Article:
A heretical hypothesis: on the beginning of the Codex Justinianus

Bernard H. Stolte*

*Corresponding author for this work

Research output: Contribution to journalArticleAcademicpeer-review

1 Citation (Scopus)

Abstract

In a recent paper published in this review (79 (2011), p. 253-296), L. Waelkens investigates the problem of the lacunose oldest western manuscripts of the Code, especially at their beginning. He argues that the first 13 titles of the Codex Justinianus had been compiled after the promulgation of its second edition and placed in front of the text of 534, where they did not in fact belong. This successful forgery would have led in various stages to the composition of the Code in its accepted form. This paper sets out to demonstrate that there is overwhelming evidence to the contrary: C. 1,1-13 have always been part of the Codex repetitae praelectionis, as is proven by, inter alia, P.Oxy. 1814, the Collectio XXV Capitulorum, the scholia of the Basilica and, pace Waelkens, even the Collectio Tripartita. The solution of the problem of the western medieval tradition of the Code has to be sought elsewhere.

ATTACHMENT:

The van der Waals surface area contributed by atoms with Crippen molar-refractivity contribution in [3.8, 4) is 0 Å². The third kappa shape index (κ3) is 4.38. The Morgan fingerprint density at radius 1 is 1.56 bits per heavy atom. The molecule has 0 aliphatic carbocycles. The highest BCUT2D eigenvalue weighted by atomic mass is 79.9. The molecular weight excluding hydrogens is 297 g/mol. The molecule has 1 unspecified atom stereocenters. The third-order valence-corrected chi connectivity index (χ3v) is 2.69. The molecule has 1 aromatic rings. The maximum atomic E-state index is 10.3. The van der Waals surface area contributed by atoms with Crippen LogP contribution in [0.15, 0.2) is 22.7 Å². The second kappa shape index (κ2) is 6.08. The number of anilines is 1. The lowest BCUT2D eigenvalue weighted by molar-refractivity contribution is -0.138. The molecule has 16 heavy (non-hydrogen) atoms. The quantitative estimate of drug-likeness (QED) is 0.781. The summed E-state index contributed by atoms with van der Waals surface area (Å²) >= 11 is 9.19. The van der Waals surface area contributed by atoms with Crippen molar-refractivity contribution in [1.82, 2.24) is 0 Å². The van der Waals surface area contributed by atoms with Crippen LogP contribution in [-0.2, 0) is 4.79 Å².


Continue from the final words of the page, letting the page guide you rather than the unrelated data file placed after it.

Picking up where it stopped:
Original languageEnglish
Pages (from-to)109-128
Number of pages20
JournalTijdschrift voor rechtsgeschiedenis-Revue d histoire du droit-The legal history review
Volume81
Issue number1-2
DOIs
Publication statusPublished - 2013

Keywords

  • Codex Justinianus
  • P.Oxy. 1814
  • Collectio XXV Capitulorum
  • scholia of the Basilica
  • Collectio Tripartita

Cite this